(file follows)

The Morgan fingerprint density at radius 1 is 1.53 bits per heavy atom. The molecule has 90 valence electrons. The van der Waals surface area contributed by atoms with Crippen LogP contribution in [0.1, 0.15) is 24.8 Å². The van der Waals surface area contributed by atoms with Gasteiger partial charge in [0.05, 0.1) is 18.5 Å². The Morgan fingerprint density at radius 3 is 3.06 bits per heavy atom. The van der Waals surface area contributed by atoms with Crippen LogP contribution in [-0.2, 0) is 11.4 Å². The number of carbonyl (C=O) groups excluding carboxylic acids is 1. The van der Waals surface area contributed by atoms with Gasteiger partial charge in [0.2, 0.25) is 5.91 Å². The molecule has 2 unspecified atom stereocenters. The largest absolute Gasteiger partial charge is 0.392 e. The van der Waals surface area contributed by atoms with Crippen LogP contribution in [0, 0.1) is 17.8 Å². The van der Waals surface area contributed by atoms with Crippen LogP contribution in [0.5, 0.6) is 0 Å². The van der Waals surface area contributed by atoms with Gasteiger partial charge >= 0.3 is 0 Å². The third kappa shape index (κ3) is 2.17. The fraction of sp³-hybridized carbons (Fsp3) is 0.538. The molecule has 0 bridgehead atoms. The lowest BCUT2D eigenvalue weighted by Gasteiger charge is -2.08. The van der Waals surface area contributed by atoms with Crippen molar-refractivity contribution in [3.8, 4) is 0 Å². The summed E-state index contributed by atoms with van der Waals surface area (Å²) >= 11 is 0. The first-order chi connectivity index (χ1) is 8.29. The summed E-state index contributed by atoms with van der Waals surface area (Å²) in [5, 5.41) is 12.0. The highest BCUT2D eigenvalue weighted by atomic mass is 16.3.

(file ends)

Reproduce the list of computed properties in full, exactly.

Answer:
The Morgan fingerprint density at radius 1 is 1.53 bits per heavy atom. The molecule has 90 valence electrons. The van der Waals surface area contributed by atoms with Crippen LogP contribution in [0.1, 0.15) is 24.8 Å². The van der Waals surface area contributed by atoms with Gasteiger partial charge in [0.05, 0.1) is 18.5 Å². The Morgan fingerprint density at radius 3 is 3.06 bits per heavy atom. The van der Waals surface area contributed by atoms with Crippen LogP contribution in [-0.2, 0) is 11.4 Å². The number of carbonyl (C=O) groups excluding carboxylic acids is 1. The van der Waals surface area contributed by atoms with Gasteiger partial charge in [0.2, 0.25) is 5.91 Å². The molecule has 2 unspecified atom stereocenters. The largest absolute Gasteiger partial charge is 0.392 e. The van der Waals surface area contributed by atoms with Crippen LogP contribution in [0, 0.1) is 17.8 Å². The van der Waals surface area contributed by atoms with Crippen LogP contribution in [0.5, 0.6) is 0 Å². The van der Waals surface area contributed by atoms with Gasteiger partial charge >= 0.3 is 0 Å². The third kappa shape index (κ3) is 2.17. The fraction of sp³-hybridized carbons (Fsp3) is 0.538. The molecule has 0 bridgehead atoms. The lowest BCUT2D eigenvalue weighted by Gasteiger charge is -2.08. The van der Waals surface area contributed by atoms with Crippen molar-refractivity contribution in [3.8, 4) is 0 Å². The summed E-state index contributed by atoms with van der Waals surface area (Å²) >= 11 is 0. The first-order chi connectivity index (χ1) is 8.29. The summed E-state index contributed by atoms with van der Waals surface area (Å²) in [5, 5.41) is 12.0. The highest BCUT2D eigenvalue weighted by atomic mass is 16.3.